Limit or avoid the use of:

  • Excess salt, sugar and fats in diet.
  • Alcohol consumption

How Hepatitis C doesn’t spread?

Shaking or holding hands with the infected person.1,15-16

Through breast milk, food or water.1,15

Coughing and sneezing.1-16

Shared use of swimming pools and saunas.1-16

Hugging, kissing and cuddling.1-16

Sharing the same utensils and cutlery, drinking from the same glass.1-16

Sharing toilets and bathrooms.1-16

Sharing clothes.1-16

How would I know if I have HCV?

The only way to know if you have HCV is to get tested. Doctors diagnose HCV using two types of tests.2,11

  • a. Test that checks the blood for antibodies - proteins made by the immune system in response to the virus.
  • b. Test that checks for a substance called RNA made by the virus itself.2-11

Most people who have a negative antibody test do not have HCV infection and do not need additional testing.


The content published herein is purely for the purposes of information and enhancement of knowledge regarding Hepatitis. Any reference and/ or link to any third-party does not constitute an endorsement or warranty by Mylan. While every effort had been made to ensure that the information contained herein is accurate and up-to-date, Mylan does not make any representation or assume any responsibility for the accuracy of any information disseminated through the content detailed herein and shall not be held liable for any error, omission and consequences – legal or otherwise, arising out of the use of any information provided herein and expressly disclaims any liabilities arising therefrom.

Please consult your doctor to know more on Hepatitis. Your doctor is the best person to guide you. The information provided herein does not substitute medical advice provided by your doctor.


  1. 1. NHS Hepatitis C Symptoms. Available from: aspx. Accessed on 22nd February 2015.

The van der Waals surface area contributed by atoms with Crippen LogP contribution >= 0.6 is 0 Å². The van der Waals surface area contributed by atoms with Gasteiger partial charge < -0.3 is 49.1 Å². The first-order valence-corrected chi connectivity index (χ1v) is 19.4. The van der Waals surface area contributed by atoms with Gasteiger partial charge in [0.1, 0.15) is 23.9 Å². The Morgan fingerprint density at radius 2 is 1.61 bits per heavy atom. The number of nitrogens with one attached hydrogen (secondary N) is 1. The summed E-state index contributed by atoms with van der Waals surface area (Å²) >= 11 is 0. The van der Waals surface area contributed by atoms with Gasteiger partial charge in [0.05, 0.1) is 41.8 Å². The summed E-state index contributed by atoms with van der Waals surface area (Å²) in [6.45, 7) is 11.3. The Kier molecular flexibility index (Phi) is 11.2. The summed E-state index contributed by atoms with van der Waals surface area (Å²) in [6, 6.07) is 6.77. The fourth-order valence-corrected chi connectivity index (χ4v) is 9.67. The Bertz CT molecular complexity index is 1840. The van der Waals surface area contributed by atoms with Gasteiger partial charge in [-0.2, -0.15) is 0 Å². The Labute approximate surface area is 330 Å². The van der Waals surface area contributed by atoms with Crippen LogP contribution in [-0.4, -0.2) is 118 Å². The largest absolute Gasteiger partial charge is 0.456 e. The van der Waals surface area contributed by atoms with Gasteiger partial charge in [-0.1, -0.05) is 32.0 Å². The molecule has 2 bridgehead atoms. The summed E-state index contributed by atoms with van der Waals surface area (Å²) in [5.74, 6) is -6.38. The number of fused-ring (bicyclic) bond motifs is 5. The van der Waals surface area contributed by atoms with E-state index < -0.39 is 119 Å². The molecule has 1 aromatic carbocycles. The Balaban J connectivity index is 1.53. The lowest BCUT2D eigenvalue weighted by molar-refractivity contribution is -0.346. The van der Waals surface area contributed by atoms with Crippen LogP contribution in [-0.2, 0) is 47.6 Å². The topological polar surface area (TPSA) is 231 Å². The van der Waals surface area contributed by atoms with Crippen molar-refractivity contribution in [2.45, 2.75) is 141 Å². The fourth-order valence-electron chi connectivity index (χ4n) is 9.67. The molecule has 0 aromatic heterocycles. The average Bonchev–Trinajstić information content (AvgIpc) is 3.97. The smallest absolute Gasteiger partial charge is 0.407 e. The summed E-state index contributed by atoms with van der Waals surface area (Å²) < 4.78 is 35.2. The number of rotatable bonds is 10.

2. 2. CDC, Hepatitis C General information. Available from: Accessed on 22nd March 2015.
  3. 3. Treatment of Hepatitis C Up to date. Available at Accessed on 17th Dec 2018.
  4. 4. Health library. Liver Anatomy and Functions. Johns Hopkins Medicine. Available at,P00676. Accessed on 26th Dec. 2018.
  5. 5. Behzad Hajarizadeh, Jason Grebely. Gregory J. Dore. Epideminology and natural history of HCV infection. Nat Rev Gastroentrola Hepatol 2013;10(9):553-62.
  6. 6. Puri P. Anand AC, Saraswat VA, Acharya SK, Dhiman RK, Aggrawal R. et. at. Consensus Statement of HCV Task Force of the Indian National Association for Study of the Liver (NASL). Part I: Status Report of HCV infection in India. J Clin Exp. Hepatol 2014;4(2):106-116.
  7. 7. Dhiman RK. Future of therapy for Hepatitis C in India. A matter of Accessibility and Affordibility ? J Clin Exp Hepatol 2014:4(2) 85-6.
  8. 8. Amirthalingam R and Pavalakodi VN. Prevalence of HIV 1, HCV and HBV infections among inhabitants in Chennai City at Hi-tech Center, Tamil-Nadu-India Medical Science 2013;3(8)24-28.
  9. 9. The progression of Liver Disease. American Liver Foundation. Available at the-river/the-progression-of-river-disease/#1503432164252-f19f7e9c-0374. Accessed on 20th Dec 2018.
  10. 10. Liver Cancer American Liver Foundation. Available at the liver/liver-cancer/ Accessed on 20th Dec 2018.
  11. 11. Chopra S. Patient education: Hepatitis C (Beyond the Basics) Up To Date. Available from basics. Accessed on 22nd March 2015.
  12. 12. NIH. What I need to know about Hepatitis C. Available from - topics/liver-disease/hepatitis-c-Pages/ez.aspx. Accessed on 22nd March 2014.
  13. 13. CDC Hepatitis C Information for the Public. Available from :
  14. 14. Viral Hepatitis, Diet and Nutrition: Entire Lesson. United States Department of Veterans Affairs. Available at Accessed on 26th Dec 2018.
  15. 15. Hepatitis C. Key Facts World Health Organization, Retrieved from Accessed on 11th Dec 2018.
  16. 16. How hepatitis C is not transmitted. Hepatitis C: Transmission and prevention. infohep. Available at Accessed on 11th Dec. 2018.